By Professor Randy Ataide
Many of you know that prior to joining PLNU and the FBEI I worked in agriculture for 25 years, most recently as the co-founder and President of a diversified fresh fruit company in central California. However, before I ever thought of starting my own company, my wife and I worked for three summers at Farmer’s Markets in the Fresno area. I would go out each Thursday or Friday, load up my van with fruit from my in-laws farm, and on Saturday morning arrive with my young bride at the Vineyard Farmers Market run by the visionary Richard Erganian, a real pioneer in the direct to consumer marketplace. We would sell hundreds of pounds of farm fresh peaches, nectarines and plums, usually at .59 or .69 a pound, and make the astronomical sum of $150-$200 per week. These sales kept us “in groceries” for the first three years of our marriage, until I began to work full-time in the growing and wholesale fruit industry. It was a great experience of dealing face-to-face with consumers, watching them enjoy our fruit and get a good deal in the process.
But over the years, I noticed a significant change in Farmers Markets as I visited them in many towns. After a recent experience with two San Diego Farmers Markets, I have concluded that much of the time they are not a good deal for consumers. The quality of produce sold in proportion to the price charged is grossly unbalanced. But even more disconcerting is that often I believe that products are not in reality what are being portrayed to the consumer.
An example of this is tree fruit that I see sold at Farmers Markets portrayed as being local grown. For those of us in the industry, we know that peach trees have a nearly impossible time to grow and produce fruit in southern California. (How many of you have seen these scrawny little trees around San Diego with peaches the size of cherries?) The reality is that we are in a tropical climate and most deciduous trees need at least 800 hours each winter of sub 40(F) degrees to be able to produce, and we just don’t typically get that much cold weather here. In fact, 1,000+ hours is really ideal for trees and vines to rest enough to produce good crops each spring and summer. According to the California Tree Fruit Agreement Annual Reports, total production of fresh peaches in all of Southern California is only a few hundred thousand cases, a miniscule amount compared to the 50,000,000+/- cases grown annually in California.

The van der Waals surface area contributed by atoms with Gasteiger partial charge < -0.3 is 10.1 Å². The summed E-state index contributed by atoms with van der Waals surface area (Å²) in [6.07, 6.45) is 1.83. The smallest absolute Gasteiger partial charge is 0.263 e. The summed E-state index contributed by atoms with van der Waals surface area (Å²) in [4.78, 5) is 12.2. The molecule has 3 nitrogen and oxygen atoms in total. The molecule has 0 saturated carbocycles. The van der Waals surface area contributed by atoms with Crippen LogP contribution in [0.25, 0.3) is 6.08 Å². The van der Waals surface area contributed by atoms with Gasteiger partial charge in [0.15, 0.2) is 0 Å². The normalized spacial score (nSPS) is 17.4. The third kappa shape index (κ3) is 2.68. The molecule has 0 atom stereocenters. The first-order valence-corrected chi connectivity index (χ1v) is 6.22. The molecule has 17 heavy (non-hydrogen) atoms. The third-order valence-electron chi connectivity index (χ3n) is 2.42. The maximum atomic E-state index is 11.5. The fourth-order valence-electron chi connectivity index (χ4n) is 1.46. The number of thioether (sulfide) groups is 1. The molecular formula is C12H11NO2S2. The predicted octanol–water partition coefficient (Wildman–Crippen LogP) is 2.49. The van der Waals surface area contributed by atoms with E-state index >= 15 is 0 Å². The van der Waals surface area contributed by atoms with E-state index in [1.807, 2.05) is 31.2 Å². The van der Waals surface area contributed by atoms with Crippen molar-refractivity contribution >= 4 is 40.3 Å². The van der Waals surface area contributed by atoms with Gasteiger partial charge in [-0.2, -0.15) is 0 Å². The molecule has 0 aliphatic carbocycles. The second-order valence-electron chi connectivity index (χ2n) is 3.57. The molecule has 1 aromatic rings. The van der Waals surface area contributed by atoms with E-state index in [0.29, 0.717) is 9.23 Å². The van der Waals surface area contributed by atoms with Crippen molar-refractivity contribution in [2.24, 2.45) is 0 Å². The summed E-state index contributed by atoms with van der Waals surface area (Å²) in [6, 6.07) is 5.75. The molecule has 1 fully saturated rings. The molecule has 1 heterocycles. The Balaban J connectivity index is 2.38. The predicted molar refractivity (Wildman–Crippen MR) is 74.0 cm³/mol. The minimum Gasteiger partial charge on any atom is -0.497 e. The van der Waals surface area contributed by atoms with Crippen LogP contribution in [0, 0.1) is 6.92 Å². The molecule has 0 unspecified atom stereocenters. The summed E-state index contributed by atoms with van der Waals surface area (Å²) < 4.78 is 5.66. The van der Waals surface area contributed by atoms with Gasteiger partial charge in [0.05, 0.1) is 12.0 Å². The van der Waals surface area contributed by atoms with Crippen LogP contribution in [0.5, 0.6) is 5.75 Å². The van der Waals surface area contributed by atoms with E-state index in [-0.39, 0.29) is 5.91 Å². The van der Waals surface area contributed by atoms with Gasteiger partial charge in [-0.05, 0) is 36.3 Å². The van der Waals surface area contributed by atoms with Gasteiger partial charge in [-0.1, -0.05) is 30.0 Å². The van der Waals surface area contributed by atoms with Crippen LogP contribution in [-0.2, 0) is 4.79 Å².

But in several conversations with “Growers” at these Farmers Markets, they tell me as they dump boxes of fruit out of boxes originating in Central California how they are simply recycling cardboard from the San Joaquin Valley and hauling empty boxes hundreds of miles to the south. Laying aside the economics of hauling empty cardboard, even if it is free, when empty cardboard boxes worth .50-.75 each are just as easily available in the immediate area it just doesn’t make sense. From my experience much of what I have seen is actually cull fruit that is legally packed by legitimate growers 300 miles north of San Diego, sold to someone for the going rate of about $5-$6 per 25# box, and then dumped into a box or basket here and sold as “local grown” for $2.50 a pound typically. That is a profit of over $55 on each box made upon the hard work, risk and labor of the actual grower.
I also have grave doubts about much of what is presented as organic fresh fruit. To an experienced eye, organic peaches are fairly easily able to discern since organic orchards are more vulnerable to many hazards that may befall them, and often they show it in their overall condition. But what is an even greater “tell” to me is that I see “organic” fruit being dumped out of non-organic boxes, which is to my understanding a violation of the organic certification laws. And when I have engaged in conversations about their growing practices (not revealing my own experience) with these peach “growers” I am usually underwhelmed by their lack of knowledge of the products they sell. I do not believe that all of them are being deceptive, but a significant number of them appear to be something they are not to the consumer.
This was not the Farmers Markets of 30 years ago, nor was it in the spirit and intention of those brave growers who sought alternative markets for their produce. There was a very close connection between the growers, vendors and products. But as with most things that grow popular, abuse usually follows. I fear that has happened to many Farmers Markets.
What to do? Ruth and I have tried in vain over the past month to buy good quality watermelons and corn at local markets, but to no avail. The going rate for fresh summer corn is 3 ears for $2 at the Farmers Markets I have visited recently. Well, two local stores have been selling it in the range of 4-5 ears for $1, way under the Farmers Markets. The quality? Outstanding. And if it advertised as organic, with much regret, I have concluded that I have much more confidence in the store being truthful than I do someone who scrawls “organic peaches” on a piece of cardboard, stands back, and watches the consumers line up.